Hope you’re feeling better today! ;) I’m running on the slow side after several drinks at food trivia (I knew embarrassingly little) and waking up at around 4:45am. Now, I will drink all the coffee.

  8. says

    Well consider me intrigued! I can’t quite imagine what this tastes like which is normally a sign that I need to make something. We have amassed quite a collection of Hendricks too in recent years and I can imagine that it goes as well with celery as it does with cucumber.

    Your photos are, as ever, gorgeous. They are wonderfully crisp as well but without being too ‘in your face’ which I sometimes find with sharp images. Really beautiful.

    • says

      Yes! That was pretty much the exact feeling that pushed me to make this cocktail once I read about it. I had to know.

      And thanks so much, Kathryn! :) I love how clean things feel with the new camera. So much less fussing with things in Lightroom to try to bring out the details!

  9. says

    Carey, these photos look great! I love the inky black contrasted with the brightness of the drinks, and that is a killer crate! What an awesome find! All around gorgeous! The biggest difference with a full-frame camera is that your lens is shooting at its true focal length, without the magnification that’s a result of the smaller sensor (like the 28mm on your 60D was acting like a 50mm lens). It’s neat, isn’t it? Sometimes when shooting wide-angle, I can get some really awesome natural vignettes. Also celery, yum! So refreshing and, yes, vegetal. This drink looks delicioso. I’m thinking of another cocktail I had lately that incorporated a bit of jalapeno – I think it might’ve been in a syrup or something, and I can’t recommend it enough. Try it with jalapeno! Although how would that pair with gin? I have no clue. Sigh, cocktails, such a delicate art.

    Awwww!! You’re one of my favorite food gals as well. :D

    • says

      Thanks, Linda! :D I LOVE that blue crate. I found that in my antique browsing a few weeks ago. I was looking at some things in this big old cabinet, and it just barely caught my eye sitting down on the very bottom shelf, covered in a bunch of other stuff. I think I made some sort of audible “eep” noise, then practically dove down to the floor to dig it out.

      I can definitely imagine how good celery + jalapeno would be together. And I think I could see it working with gin too. (I feel like I’ve seen some sort of cucumber + jalapeno + gin cocktail combo online or on a menu before, and I bet celery would do a good job of replacing the refreshing taste of the cucumber.) I really want to try it with tequila too, which I find myself drawn to once the weather starts to heat up. :)

      • says

        Celery jalapeno tequila cocktail sounds OMG awesome! Celery and tequila both have that salty/musky thing going on – I bet that would be amazing! That reminds me – just saw a post about strawberry sriracha margaritas (!)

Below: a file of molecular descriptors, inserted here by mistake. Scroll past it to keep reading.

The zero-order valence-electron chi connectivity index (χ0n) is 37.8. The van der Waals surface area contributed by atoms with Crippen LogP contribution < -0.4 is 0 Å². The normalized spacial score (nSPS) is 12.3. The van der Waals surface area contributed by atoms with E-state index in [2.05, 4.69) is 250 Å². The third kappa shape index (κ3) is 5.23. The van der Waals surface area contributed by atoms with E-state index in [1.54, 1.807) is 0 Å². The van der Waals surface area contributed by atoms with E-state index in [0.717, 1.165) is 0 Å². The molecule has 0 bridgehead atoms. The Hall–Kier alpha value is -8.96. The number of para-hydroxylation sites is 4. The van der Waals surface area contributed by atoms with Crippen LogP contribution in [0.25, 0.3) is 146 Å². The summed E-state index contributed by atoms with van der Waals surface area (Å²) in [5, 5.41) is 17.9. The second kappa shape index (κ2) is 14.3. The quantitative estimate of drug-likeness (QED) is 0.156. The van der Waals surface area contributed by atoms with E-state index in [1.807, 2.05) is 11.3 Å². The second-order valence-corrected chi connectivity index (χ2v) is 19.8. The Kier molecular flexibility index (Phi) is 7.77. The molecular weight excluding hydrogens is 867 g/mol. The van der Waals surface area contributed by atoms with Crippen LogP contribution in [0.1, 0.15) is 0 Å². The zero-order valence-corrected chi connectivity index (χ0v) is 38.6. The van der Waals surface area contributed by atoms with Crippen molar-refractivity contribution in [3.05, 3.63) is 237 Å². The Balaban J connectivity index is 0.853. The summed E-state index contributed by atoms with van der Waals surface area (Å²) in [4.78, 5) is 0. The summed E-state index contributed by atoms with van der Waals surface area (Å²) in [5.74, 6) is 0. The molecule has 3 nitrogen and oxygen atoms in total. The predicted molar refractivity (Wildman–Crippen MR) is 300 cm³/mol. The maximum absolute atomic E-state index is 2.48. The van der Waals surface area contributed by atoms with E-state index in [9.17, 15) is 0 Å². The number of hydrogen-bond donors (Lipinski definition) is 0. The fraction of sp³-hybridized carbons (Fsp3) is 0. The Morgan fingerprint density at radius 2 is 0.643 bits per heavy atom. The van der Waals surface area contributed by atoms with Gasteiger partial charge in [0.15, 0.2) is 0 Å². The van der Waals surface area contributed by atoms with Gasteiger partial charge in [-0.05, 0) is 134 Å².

• says

          Yeah! Definitely want to try it, especially after reading your soda post yesterday too. :) And omg, I bet a strawberry sriracha margarita would be amaaazing. Wow.

  10. says

    LOVE! Such stunning photos. I agree that they look more sharp and crisp, though I mightn’t have noticed on my own. :) Great tip on juicing without a juicer, and thank you for posting this recipe!! Yay, celery cocktails!

    • says

      Thanks, Alanna! :) I remember watching a friend “juice” things with his Blendtec the same way, and being like, “Oh, that’s awesome. Who needs a juicer?!” Even so, I was surprised by how much juice I got out of five celery stalks! Celery/juice cocktails might be a new little fixation of mine now!

  11. says

    Thanks for taking the time to answer all the photography questions – so helpful for a newbie like me! I also battle the tiny living room/little light situation but let’s face it, my real problem is I need to learn and practice more. I just ordered a full frame camera and I’m stoked to try it out.

    Also stoked for this cocktail. At 29 I’m just getting into drinking but my husband is a pro, and I think this drink is right up his alley.

    • says

      Yay!! Congrats on the new cam, Sarah! You’ll love it. (It’s funny, after I got my Mark II, I realized that I’d just given myself a lot less excuses to not be happy with my photos. I can’t complain about noise and sensors, because I’m working with a much better tool! I’m hoping that fact will really push me to improve on a lot of things, because I’m expecting better results from the camera, but really from myself.) :)

  12. says

    I’ve never made a cocktail with celery juice but I also found myself intrigued with it after perusing the recent issue of Imbibe magazine. The use of agave syrup and the sprinkle of salt sound like a great way to bring out the subtle and savory characteristics of the celery. Your photography is beautiful, thanks for sharing!

    • says

      Thanks so much, Todd! The agave and the salt definitely make this drink sing. The junipery gin notes made it a perfect spring drink for me, but I’m also curious what it might be like with tequila, which I crave more often on a hot summer day. :)

  13. says

    SO excited that my friend introduced me to your blog. I must have been living under a rock to have not found you yet. But glad I do now :-)

    You have a beautiful blog and you just gained a loyal follower!

    • says

      Hi Prerna! I just discovered your blog through the Saveur Best Blog Awards, and it gave me that same living under a rock feeling. :D I’m so glad you found me!